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A transplant surgeon is expected to have an understanding of the anatomy physiology, pathophysiology, investigations, and differential diagnosis of organ failure. The surgeon should maintain a current understanding of indications for the provision of and the procedures of organ transplantation to overcome organ failure.
The transplant surgeon should be aware of the implications for management of patients with organ failure presenting with general surgical conditions. The transplant surgeon should be capable of participating in multi-organ donation. The transplant surgeon should also be prepared for and capable of caring for the characteristic complications of organ transplantation that includes serious sepsis and malignancy.
This curriculum module is divided into the following sections, outlining essential and desirable technical expertise for the following:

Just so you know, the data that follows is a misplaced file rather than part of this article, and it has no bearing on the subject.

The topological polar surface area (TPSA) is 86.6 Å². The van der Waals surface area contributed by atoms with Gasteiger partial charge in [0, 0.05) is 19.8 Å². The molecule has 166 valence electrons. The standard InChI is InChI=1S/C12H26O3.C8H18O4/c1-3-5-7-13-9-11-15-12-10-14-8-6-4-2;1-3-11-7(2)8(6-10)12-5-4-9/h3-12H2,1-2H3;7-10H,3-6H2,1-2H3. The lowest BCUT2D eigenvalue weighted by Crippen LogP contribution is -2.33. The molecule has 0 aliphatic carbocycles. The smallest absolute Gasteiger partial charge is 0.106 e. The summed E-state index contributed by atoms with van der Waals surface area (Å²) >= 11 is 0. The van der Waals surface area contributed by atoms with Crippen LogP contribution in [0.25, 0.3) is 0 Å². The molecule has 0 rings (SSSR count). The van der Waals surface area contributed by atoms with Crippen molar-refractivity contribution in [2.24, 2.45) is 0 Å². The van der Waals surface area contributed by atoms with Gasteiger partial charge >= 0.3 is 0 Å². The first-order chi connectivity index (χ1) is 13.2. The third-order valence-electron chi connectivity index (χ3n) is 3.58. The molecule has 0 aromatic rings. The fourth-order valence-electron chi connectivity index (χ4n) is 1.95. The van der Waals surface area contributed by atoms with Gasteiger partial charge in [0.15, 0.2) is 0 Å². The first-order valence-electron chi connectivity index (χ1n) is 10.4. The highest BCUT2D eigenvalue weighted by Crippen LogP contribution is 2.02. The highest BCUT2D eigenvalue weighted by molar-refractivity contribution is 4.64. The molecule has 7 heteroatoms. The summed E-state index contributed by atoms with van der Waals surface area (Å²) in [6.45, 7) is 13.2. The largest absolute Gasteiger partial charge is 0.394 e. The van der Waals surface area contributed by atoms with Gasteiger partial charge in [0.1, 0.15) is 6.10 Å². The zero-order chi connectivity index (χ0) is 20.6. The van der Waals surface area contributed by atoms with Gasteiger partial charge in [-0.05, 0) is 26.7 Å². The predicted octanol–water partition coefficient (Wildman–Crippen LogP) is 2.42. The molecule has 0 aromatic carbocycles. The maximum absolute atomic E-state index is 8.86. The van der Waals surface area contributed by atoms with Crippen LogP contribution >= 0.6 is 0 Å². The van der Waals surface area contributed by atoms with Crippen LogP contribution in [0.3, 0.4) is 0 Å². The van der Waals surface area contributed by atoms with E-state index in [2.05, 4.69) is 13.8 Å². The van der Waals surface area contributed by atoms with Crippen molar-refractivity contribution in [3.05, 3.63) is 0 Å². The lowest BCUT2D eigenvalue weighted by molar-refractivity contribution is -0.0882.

- General Transplantation
- Renal Transplantation
- Pancreas Transplantation
- Liver Transplantation
This curriculum also covers for all organs:
- Living and deceased (donation after brain death and donation after cardiac death) donation, including donor assessment and risk of transmission of infection and malignancy
- Principles of eligibility for transplantation and organ allocation
- ABO and histocompatibility, cellular, humoral and vascular rejection processes, Cytotoxic and flow cytometric crossmatch analysis and luminex technology
- Causes of graft dysfunction
- Immunosuppressive agents
- Complications of immunosuppression – medical, viral, bacterial, fungal and oncological
Trainees are expected to keep abreast of the current literature, including textbooks, journal articles, consensus guidelines and other on-line resources.